It is difficult to determine why the non-partisan took this step beyond its authority, late on a Friday afternoon, with no notice to any person, and apparently at the urging of the Senate Majority Leader.

If the LRB felt compelled to “publish” the act on March 25, 2011, the LRB should have left the “date of publication” blank. The footnote should have explained that the LRB cannot determine that date and only the Secretary of State may do so, and there is no such date of publication from the Secretary of State. Failure to do so is a breach of LRB’s legal obligations. I urge the LRB to immediately issue an errata notice to clarify that there is no date of publication.”

A couple things we’d like to note:

1) We called this two days ago!

2) Fitzgerald is even more unethical and evil than we thought. In the link above, he is clearly bullying LRB Director Stephen Miller into doing what he wanted. Nowhere does it say that by posting the bill it would become law. Nowhere does Fitzgerald even let Miller know what he’s getting himself into. Instead, Fitzgerald (incorrectly) tells Miller that he’s legally obligated to do something, so Miller complies – and democracy dies.

3) The publication date that the LRB refers to in the note disregards a rescind notice sent by La Follette. Here’s how this went down: La Follette told the LRB the publication date would be the 25th. Judge Sumi then issued a restraining order against La Follette, barring him from publishing the bill into law. In accordance with that decision, La Follette sent a rescind notice to the LRB, notifying them that the bill was not published yet and would not be published on the 25th because of the injunction.

Everything about May’s argument makes perfect sense to us. The LRB doesn’t have the authority to turn bills into law, and it doesn’t have the authority to disregard a rescind notice sent by the Secretary of State, which it clearly did.

So what happens next? Tomorrow is a huge day in determining the status of the Budget Repair Bill. Tomorrow was supposed to be the start of the hearing on the Budget Repair Bill’s legality. One of the main issues at hand was if a judge could stop a bill before it was even law because it was passed in an unconstitutional matter. Now, there’s other issues that need to be addressed.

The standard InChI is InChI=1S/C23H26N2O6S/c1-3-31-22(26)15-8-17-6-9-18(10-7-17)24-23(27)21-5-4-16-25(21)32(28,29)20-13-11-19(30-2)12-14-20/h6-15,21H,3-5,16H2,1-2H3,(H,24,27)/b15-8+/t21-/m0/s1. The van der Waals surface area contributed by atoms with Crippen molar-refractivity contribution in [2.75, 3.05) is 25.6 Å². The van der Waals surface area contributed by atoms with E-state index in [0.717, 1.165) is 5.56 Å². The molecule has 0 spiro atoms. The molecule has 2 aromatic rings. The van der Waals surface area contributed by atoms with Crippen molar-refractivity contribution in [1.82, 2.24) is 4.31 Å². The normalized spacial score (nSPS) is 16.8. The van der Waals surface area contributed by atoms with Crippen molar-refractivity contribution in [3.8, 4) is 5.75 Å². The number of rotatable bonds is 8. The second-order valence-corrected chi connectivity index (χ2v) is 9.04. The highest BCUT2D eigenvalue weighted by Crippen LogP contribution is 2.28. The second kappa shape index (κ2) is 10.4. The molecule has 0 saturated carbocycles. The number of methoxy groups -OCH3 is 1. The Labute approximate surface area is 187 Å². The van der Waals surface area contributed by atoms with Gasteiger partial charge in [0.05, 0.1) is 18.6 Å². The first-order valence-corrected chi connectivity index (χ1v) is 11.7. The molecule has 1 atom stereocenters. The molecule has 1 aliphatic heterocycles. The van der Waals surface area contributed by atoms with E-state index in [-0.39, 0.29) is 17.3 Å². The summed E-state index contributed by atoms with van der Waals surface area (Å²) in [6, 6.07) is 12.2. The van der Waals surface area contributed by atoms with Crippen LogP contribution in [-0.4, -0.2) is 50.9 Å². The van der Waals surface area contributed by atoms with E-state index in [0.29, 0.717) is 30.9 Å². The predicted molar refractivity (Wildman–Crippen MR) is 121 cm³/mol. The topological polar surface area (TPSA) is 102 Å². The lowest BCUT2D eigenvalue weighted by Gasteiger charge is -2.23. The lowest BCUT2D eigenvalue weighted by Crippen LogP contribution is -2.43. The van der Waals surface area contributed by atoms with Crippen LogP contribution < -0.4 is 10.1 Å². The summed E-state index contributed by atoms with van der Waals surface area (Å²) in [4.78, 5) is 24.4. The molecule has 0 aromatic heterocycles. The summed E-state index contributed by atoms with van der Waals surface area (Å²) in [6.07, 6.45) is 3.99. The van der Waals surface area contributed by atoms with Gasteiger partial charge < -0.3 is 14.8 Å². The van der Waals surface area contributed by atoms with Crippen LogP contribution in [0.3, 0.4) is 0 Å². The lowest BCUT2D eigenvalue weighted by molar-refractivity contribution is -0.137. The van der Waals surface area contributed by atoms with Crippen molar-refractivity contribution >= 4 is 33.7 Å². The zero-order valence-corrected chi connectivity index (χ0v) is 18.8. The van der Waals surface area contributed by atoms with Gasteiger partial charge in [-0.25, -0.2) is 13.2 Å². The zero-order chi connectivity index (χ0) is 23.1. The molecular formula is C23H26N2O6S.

First, the state DOJ has filed a motion with the Dane County Circuit Court to drop and dismiss the restraining order against La Follette, because they believe the bill is law, and therefore the injunction is unnecessary. Ironically enough, the DOJ motion was filed “on behalf of La Follette”. Considering the DOJ and La Follette can’t even agree on if the bill is a law or not, we find it amusing that the DOJ is making legal motions on La Follette’s behalf (although La Follette probably doesn’t think it’s that funny). This means that Sumi will have to make a decision right away tomorrow on if the bill is law or not. If she says it is, the bill does become law – although for how long will be debatable, as we’ll discuss tomorrow. If she says it isn’t, then the hearing proceeds as scheduled, and Sumi will eventually rule either that the proposed law violated open meetings laws and is therefore unconstitutional and invalid, or that it’s legit – at which point, she’d lift the injunction against La Follette and the bill would become law.

Needless to say, check back tomorrow for more updates. We assume that Sumi will rule that the bill is still a bill and not law, based on her statements which we reported on Saturday. Regardless, tomorrow should bring the state some much-needed clarity as to the status of the budget repair legislation.

Until then, we leave you with this quote from Madison Mayor Dave Cieslewicz (we told you he was an all-around good guy): “We think the Governor has to follow the law and not make it up as he goes along.”